The River's Badge

Sunday, May 12, 2013

Happy Mother's Day


If I could spend today with my mom....

I would say, what would you like to do today, Mom?  And she'd say, "Oh, whatever you want to do.  I don't want you to go to any trouble."

My mom never wanted anybody to do anything for her; to fuss over her. 

So, I would most likely take her out for brunch.  

From the time I was about twelve, I'd order my mom a corsage.  I didn't have a ready cache of money, but I could afford that; so I'd call up the florist a week or so before Mother's Day and order one for her.  I'd tell them I'd send a money order to cover the cost.  They always trusted me to keep my word.

Mom would wear it, too; even though I was too stupid to realize that it was kind of hideous and large.  

There were six kids in our family, so a competition inevitably ensued; to see who could give Mom the best Mother's Day gift.   My two sisters and my brother were older, and had actual income, so they could at least afford a presentable bouquet.  My younger brother and sister had cuteness in their favor, so they could put crayon to paper and create touching masterpieces.

I had neither income nor cuteness.

I sure wasn't Mom's best friend.  We, in fact, barely spoke to one another.  

It took me about forty years to even make peace with my mom.

Even so, even when I was twelve, there was a grudging acknowledgment that I respected her, and that she accepted me; albeit with reservations.

I was not a good daughter.  Kids view life through a very narrow prism.  What are you doing for me?  What are you doing to me?  I had a hell of a time; decades really; coming to terms with my mom's inability to handle a daughter who was filled with resentments that she didn't understand, and that I certainly wasn't going to explain to her.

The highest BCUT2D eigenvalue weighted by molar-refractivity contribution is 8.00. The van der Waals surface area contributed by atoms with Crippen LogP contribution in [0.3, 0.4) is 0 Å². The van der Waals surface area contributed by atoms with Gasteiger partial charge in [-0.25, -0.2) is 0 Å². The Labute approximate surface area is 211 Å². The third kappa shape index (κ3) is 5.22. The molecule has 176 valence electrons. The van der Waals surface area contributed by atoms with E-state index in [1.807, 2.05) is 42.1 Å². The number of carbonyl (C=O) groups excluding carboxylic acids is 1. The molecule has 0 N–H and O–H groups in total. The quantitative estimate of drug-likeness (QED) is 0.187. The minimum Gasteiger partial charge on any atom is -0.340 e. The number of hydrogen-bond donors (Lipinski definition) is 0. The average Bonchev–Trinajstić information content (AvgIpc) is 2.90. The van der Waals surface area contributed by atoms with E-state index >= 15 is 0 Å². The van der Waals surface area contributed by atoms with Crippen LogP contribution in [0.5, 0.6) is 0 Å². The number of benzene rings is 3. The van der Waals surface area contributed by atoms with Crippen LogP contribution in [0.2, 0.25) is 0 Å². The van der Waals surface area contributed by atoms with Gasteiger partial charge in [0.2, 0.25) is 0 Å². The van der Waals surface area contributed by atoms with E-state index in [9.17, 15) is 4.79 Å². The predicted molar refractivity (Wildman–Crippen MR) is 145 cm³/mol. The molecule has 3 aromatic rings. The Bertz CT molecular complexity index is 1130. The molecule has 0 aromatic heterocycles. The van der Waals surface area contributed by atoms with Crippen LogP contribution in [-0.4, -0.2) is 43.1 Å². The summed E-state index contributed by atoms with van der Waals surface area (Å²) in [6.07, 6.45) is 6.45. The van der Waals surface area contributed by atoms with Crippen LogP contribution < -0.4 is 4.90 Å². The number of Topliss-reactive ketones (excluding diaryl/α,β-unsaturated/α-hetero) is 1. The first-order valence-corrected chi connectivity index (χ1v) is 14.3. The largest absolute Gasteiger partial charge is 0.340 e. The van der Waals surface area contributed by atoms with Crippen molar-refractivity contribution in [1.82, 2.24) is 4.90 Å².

I turned around one day, though, and realized that she was a great grandma to my boys.  She loved those kids unconditionally, just like she loved each and every one of her grandchildren.

The way to a woman's heart?  Love her kids.

This softer Mom was a revelation to me.  It gave me permission to extend my hand; to ask her to do things with me.  We did some things.  We went to bingo together.  She loved bingo.  

We went to the Garth Brooks concert together.  All through my life, Mom had cloaked herself in a veil of disdain regarding music; my first true love.  Who knew that she'd suddenly become a teenaged fanatic?   She had way more fun at Garth's concert than I did.  Granted, I was spending my time vigilantly watching to make sure she didn't collapse from a hypertensive episode; but Mom stood through the whole concert; there in the second row; and I could swear she even swayed to the music.

I realized that there were tons of things I didn't know about my mom; and there was no way she was going to tell me those things.  My mom never once talked about her childhood.  I don't know if it was that bad; or if she'd just been raised to not talk about herself.  

I can count on the fingers of one hand the details my mom shared with me about her life.

If I could spend today with my mom....

I would ask her a bunch of questions.  Not like an inquisitor, but gently.

What was her life like as a kid?  What was her favorite thing to do?

What was her relationship with her mom like?

How did she meet my dad?  What attracted her to him?

What was early married life like for her?  How did she manage being poor?

What did she want to be when she grew up?

My dad wore his heart on his sleeve.  My mom buried her heart under clouds of mystery.

The things I know about my mom:

She loved my dad through thick and thin.  And trust me, there was a lot of thickness and miles of thinness.

Her heart filled with joy whenever one of her grandchildren bounded through her front door.

She was smart as a whip.

She didn't suffer fools gladly.

She was the best cook in the world.

When all others had cast me off as hopeless, she claimed me.

That last night, in intensive care, when we'd finally reached my hometown after a marathon drive, I didn't know what to do.  Her breathing was labored.  She didn't open her eyes.  

I'd never really been able to talk to her.  But now, in that dark room, I rubbed my hand up and down her arm, and simply said, "It's okay; it's okay."  

It is okay.  But that doesn't stop me from missing her.

















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